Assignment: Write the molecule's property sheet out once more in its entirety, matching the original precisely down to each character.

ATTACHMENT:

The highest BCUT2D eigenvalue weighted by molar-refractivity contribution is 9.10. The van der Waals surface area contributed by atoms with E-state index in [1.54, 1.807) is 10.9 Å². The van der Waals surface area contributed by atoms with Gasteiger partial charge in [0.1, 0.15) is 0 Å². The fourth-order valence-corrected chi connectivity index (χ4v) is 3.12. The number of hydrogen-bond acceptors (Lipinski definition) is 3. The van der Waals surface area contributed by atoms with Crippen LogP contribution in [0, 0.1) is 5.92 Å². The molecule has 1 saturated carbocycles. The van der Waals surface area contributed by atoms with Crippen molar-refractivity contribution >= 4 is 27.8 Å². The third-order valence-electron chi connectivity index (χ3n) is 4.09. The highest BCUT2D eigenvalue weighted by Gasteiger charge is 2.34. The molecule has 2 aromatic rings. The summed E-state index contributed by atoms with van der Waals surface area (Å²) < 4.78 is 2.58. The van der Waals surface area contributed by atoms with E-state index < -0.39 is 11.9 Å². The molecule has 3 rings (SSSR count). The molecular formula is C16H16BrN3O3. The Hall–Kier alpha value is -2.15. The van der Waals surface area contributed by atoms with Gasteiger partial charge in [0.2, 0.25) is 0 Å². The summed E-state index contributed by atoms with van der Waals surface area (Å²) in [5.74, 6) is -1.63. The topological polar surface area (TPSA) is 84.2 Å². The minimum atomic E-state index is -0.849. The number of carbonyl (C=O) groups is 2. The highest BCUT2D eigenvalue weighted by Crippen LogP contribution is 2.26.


The highest BCUT2D eigenvalue weighted by molar-refractivity contribution is 9.10. The van der Waals surface area contributed by atoms with E-state index in [1.54, 1.807) is 10.9 Å². The van der Waals surface area contributed by atoms with Gasteiger partial charge in [0.1, 0.15) is 0 Å². The fourth-order valence-corrected chi connectivity index (χ4v) is 3.12. The number of hydrogen-bond acceptors (Lipinski definition) is 3. The van der Waals surface area contributed by atoms with Crippen LogP contribution in [0, 0.1) is 5.92 Å². The molecule has 1 saturated carbocycles. The van der Waals surface area contributed by atoms with Crippen molar-refractivity contribution >= 4 is 27.8 Å². The third-order valence-electron chi connectivity index (χ3n) is 4.09. The highest BCUT2D eigenvalue weighted by Gasteiger charge is 2.34. The molecule has 2 aromatic rings. The summed E-state index contributed by atoms with van der Waals surface area (Å²) < 4.78 is 2.58. The van der Waals surface area contributed by atoms with E-state index < -0.39 is 11.9 Å². The molecule has 3 rings (SSSR count). The molecular formula is C16H16BrN3O3. The Hall–Kier alpha value is -2.15. The van der Waals surface area contributed by atoms with Gasteiger partial charge in [0.2, 0.25) is 0 Å². The summed E-state index contributed by atoms with van der Waals surface area (Å²) in [5.74, 6) is -1.63. The topological polar surface area (TPSA) is 84.2 Å². The minimum atomic E-state index is -0.849. The number of carbonyl (C=O) groups is 2. The highest BCUT2D eigenvalue weighted by Crippen LogP contribution is 2.26.